Drupal vs. Wordpress - a comparison
Calling all marketing managers and small business owners currently in the process of digitising their companies! Amongst many other strategic decisions, one of the main questions will be what CMS to use. Which content management system is best suited for your website goals? Let's dive in.
To choose is to loose. Or is it?
Our strategic analysts receive questions on the choice of the best CMS on a daily basis. In the SME market, Drupal and WordPress often square up to each other. Even though they are both rooted in an open source philosophy, there are more than a few important differences between the two that need further consideration to make an informed choice.
At Dropsolid, our Drupal roots give away our preference. When our CEO and COO founded the company, though, they did do their research and evaluate multiple cms options to see which cms's would be able to stand the test of time and provide the most business value in the long run. Below, we will give you some pro's and cons to take into account when deciding on the right CMS for your business.
Open source philosophy
Both content management systems are rooted in similar ideas about open source software. Both WordPress and Drupal are available free of charge – there are no licensing fees. The engines behind both CMS's are well-maintained by their respective developer communities and their source code is anybody's t use and change.
If we consider both WordPress and Drupal's code and build at first glance, they both receive top marks. Their basis lies in php code, editable templates and near-infinite expansion possibilities using plug-ins, modules and features.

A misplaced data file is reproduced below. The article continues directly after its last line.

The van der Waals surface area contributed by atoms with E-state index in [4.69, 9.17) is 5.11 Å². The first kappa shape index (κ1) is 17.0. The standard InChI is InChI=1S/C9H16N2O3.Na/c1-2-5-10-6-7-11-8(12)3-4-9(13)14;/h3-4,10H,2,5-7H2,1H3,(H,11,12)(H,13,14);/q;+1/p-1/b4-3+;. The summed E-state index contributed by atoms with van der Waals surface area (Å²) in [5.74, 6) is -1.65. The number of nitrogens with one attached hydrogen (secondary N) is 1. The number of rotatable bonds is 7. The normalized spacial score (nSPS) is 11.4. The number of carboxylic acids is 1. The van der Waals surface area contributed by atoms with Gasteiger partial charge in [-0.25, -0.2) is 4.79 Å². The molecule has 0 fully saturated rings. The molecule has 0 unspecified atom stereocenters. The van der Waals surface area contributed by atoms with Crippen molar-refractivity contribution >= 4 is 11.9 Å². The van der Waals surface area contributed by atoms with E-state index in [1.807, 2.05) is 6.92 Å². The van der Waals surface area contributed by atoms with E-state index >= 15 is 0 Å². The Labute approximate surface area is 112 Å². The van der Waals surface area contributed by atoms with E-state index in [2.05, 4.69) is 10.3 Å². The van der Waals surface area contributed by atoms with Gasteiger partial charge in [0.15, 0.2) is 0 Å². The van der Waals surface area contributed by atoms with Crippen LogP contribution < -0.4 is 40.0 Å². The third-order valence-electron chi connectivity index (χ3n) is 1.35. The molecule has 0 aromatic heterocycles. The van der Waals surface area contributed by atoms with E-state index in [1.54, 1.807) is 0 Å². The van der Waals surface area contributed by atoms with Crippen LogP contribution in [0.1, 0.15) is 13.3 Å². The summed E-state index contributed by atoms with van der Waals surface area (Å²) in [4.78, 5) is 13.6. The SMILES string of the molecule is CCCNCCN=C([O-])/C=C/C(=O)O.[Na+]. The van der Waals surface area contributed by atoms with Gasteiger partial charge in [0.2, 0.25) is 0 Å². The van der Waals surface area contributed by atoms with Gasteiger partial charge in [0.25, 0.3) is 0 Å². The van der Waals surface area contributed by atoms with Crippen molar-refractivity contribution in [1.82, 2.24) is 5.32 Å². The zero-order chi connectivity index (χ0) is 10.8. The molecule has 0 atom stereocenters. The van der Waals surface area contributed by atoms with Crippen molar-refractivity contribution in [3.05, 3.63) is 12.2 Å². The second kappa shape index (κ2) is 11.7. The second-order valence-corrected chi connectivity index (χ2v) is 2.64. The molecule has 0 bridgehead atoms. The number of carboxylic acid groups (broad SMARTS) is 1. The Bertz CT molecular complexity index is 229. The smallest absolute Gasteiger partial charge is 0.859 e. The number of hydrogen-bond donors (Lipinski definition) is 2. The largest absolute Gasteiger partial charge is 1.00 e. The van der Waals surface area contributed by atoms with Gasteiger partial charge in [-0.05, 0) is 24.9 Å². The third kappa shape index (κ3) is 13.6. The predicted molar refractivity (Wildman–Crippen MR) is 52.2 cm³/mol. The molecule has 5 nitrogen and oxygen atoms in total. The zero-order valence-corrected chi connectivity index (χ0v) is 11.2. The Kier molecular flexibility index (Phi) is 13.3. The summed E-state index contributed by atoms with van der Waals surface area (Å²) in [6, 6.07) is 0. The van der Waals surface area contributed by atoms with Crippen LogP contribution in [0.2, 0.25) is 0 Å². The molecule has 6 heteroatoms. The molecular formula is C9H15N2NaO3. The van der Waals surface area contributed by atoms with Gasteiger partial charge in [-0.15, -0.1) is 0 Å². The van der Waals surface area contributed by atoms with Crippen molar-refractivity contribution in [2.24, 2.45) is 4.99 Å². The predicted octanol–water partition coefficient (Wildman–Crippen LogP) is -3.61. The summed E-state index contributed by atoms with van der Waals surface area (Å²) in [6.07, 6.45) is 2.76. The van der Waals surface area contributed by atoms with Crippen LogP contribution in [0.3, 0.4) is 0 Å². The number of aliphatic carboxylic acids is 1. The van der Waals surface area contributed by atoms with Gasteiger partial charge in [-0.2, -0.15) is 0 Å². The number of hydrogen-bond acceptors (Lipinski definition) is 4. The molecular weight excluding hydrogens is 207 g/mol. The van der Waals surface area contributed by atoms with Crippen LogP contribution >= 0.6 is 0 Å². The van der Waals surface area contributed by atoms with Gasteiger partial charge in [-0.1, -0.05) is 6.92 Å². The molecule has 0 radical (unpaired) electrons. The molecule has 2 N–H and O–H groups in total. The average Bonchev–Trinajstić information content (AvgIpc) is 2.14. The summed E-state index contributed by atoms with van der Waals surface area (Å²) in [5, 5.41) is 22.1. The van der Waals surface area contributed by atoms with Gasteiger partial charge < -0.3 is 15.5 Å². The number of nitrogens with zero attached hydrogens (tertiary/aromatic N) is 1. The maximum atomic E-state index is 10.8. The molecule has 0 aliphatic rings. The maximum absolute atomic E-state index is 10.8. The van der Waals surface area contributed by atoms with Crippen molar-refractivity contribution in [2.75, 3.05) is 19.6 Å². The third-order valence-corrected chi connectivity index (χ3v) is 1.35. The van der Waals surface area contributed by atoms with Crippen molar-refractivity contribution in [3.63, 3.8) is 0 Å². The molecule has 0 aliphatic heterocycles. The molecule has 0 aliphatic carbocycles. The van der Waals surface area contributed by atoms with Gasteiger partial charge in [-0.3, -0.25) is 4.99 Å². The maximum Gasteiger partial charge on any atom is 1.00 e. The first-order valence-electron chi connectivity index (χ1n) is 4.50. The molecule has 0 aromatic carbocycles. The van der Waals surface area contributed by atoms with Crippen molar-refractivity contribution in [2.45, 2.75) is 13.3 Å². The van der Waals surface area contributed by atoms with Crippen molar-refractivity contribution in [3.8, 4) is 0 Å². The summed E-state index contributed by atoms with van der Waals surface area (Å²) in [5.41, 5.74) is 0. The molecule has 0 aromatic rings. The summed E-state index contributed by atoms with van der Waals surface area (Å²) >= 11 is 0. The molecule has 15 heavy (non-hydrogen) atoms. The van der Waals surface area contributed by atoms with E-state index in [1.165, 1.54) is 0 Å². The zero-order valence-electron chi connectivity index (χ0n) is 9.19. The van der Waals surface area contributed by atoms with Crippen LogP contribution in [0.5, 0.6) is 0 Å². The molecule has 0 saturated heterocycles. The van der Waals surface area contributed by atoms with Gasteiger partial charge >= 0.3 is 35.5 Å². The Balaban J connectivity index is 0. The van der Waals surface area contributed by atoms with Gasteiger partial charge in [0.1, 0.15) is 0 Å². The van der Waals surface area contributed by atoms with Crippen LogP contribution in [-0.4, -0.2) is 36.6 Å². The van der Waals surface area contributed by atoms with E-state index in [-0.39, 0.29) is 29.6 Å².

In all fairness, we do have a slight preference for Drupal when it comes to architecture, since its building blocks are more flexible at its core, which makes the CMS easier to scale. We'll divulge on this later.
Historically speaking, WordPress was designed as a blogging tool, whilst Drupal has its origins in a community or discussion board. This explains a lot of the differences in user focus. It is extremely easy to design a nice-looking blog post in Wordpress using a smooth and visually attractive site template - something which took Drupal a few years to catch up on. For more complex websites that include specific and more complex features (e.g. product overviews, e-commerce, booking modules etc.) Drupal has always been the better choice. In the past few years, Drupal has upped its game and focused more on user friendliness, which has facilitated non-technical marketeers or content editors with their content management.
At Dropsolid, we have countered this historic disadvantage for simple websites by building our own PaaS platform, which enables us to launch easily manageable Drupal sites faster than ever before.
Scaleability en future-proofness
When it comes to scaling and website expansion, Drupal is the clear winner. WordPress plug-ins are mostly self-contained, which makes it difficult for them to communicate with other systems. The Drupal community focuses entirely on open integrations with external APIs and code that is easy to edit. This allows for organic synergies and collaboration. Drupal functionalities are like an organic toolbox and can be replaced or removed more easily, whilst largers WordPress websites are prone to running into a brick wall with a plethora of different modules. Multilingual capabilities can be added using plug-ins in WordPress and are a standard Drupal feature.
With regard to multisite, this is no fair fight: our very own Jenny multisite platform is the living proof of scalable Drupal. Currently, we have more than three hundred websites running on our own multisite environment.
All of the above points made us decide to place our bets on Drupal. So far, Drupal has proven to be an excellent and most versatile choice and an ideal platform for generating short and long term business value.
Any ideas or thoughts on this? Leave your comments below or get in touch to discuss further!